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College Trend Alert: Shacking Up in McMansions, Not Dorms

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McMansions: so hot right now! That is, if you're a college kid at the University of California in Merced, the city with the third-highest foreclosure rate in the country. According to a recent piece in the New York Times, the university can house 1,600 of its 5,200 students, prompting a recent exodus to dirt-cheap and amenities-rich off-campus housing: foreclosed subdivision homes that are often large enough to house five people. At a rate of $200 to $350 a month per student, the accommodations ring in cheaper than the dorms and come with the obvious perks: granite countertops, marble baths, swanky light fixtures, soaring great rooms, the ability to do homework in a "light-filled living room while soaking a silk caftan in one of two master bathroom sinks," "princely boudoir[s] with a whirlpool tub worthy of Caesars Palace," and—of course—smokin'-hot social status. Taking advantage of cheap housing may seem like all fun and games to the students, but it's got the hard-hit neighbors none too pleased. “This was supposed to be an edge-of-town, Desperate Housewifey community,” said one unemployed man who paid $532K on a house now worth $221K and has monthly payments of $3K. “These students are the reverse.”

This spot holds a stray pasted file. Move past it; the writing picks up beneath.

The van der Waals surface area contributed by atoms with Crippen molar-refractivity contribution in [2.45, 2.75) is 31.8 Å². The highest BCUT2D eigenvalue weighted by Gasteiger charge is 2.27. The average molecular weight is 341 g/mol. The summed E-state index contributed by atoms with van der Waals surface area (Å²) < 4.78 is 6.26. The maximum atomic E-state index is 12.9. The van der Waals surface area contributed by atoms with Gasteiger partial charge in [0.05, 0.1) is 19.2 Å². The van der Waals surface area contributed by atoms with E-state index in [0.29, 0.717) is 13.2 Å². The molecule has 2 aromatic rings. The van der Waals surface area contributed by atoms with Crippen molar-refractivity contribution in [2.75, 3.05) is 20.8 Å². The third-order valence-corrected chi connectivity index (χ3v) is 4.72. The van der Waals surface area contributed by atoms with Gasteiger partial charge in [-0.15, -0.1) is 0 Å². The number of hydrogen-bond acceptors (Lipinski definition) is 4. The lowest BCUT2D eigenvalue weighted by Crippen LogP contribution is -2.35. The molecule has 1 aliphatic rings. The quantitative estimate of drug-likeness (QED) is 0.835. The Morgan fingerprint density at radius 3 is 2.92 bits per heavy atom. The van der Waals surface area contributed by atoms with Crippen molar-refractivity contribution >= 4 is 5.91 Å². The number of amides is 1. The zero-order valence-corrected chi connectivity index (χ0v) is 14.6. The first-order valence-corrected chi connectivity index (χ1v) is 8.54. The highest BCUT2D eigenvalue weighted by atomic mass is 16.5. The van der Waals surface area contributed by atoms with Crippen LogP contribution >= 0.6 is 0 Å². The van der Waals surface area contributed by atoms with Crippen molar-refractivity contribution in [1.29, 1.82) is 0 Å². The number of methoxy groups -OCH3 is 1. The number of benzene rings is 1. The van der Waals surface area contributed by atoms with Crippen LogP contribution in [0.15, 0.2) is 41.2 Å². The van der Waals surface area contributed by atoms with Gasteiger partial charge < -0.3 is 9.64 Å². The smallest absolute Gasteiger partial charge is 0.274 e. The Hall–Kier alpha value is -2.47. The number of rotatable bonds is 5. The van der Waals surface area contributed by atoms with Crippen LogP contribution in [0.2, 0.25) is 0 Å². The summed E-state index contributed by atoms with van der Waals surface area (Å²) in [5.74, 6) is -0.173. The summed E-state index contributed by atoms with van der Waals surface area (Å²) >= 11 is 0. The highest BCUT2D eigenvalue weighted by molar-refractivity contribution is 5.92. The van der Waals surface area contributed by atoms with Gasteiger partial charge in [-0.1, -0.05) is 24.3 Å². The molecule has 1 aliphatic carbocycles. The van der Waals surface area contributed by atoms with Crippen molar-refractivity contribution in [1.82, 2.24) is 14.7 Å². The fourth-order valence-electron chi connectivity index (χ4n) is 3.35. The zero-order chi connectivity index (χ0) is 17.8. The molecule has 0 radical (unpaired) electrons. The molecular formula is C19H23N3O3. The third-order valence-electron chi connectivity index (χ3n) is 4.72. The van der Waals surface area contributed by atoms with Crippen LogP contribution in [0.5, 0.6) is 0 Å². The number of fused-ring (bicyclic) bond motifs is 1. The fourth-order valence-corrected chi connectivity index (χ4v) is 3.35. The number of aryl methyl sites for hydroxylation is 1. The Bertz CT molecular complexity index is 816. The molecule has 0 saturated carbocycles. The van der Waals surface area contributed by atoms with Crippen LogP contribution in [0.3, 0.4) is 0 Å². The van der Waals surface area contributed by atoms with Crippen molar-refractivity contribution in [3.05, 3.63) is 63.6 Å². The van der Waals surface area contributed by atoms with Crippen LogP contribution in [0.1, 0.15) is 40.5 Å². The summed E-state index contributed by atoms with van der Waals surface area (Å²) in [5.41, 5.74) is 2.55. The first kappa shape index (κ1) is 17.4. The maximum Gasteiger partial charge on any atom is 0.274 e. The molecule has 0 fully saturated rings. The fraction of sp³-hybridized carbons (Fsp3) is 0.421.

Photo: Max Whittaker/NYT

· Animal McMansion: Students Trade Dorm For Suburban Luxury [NYT]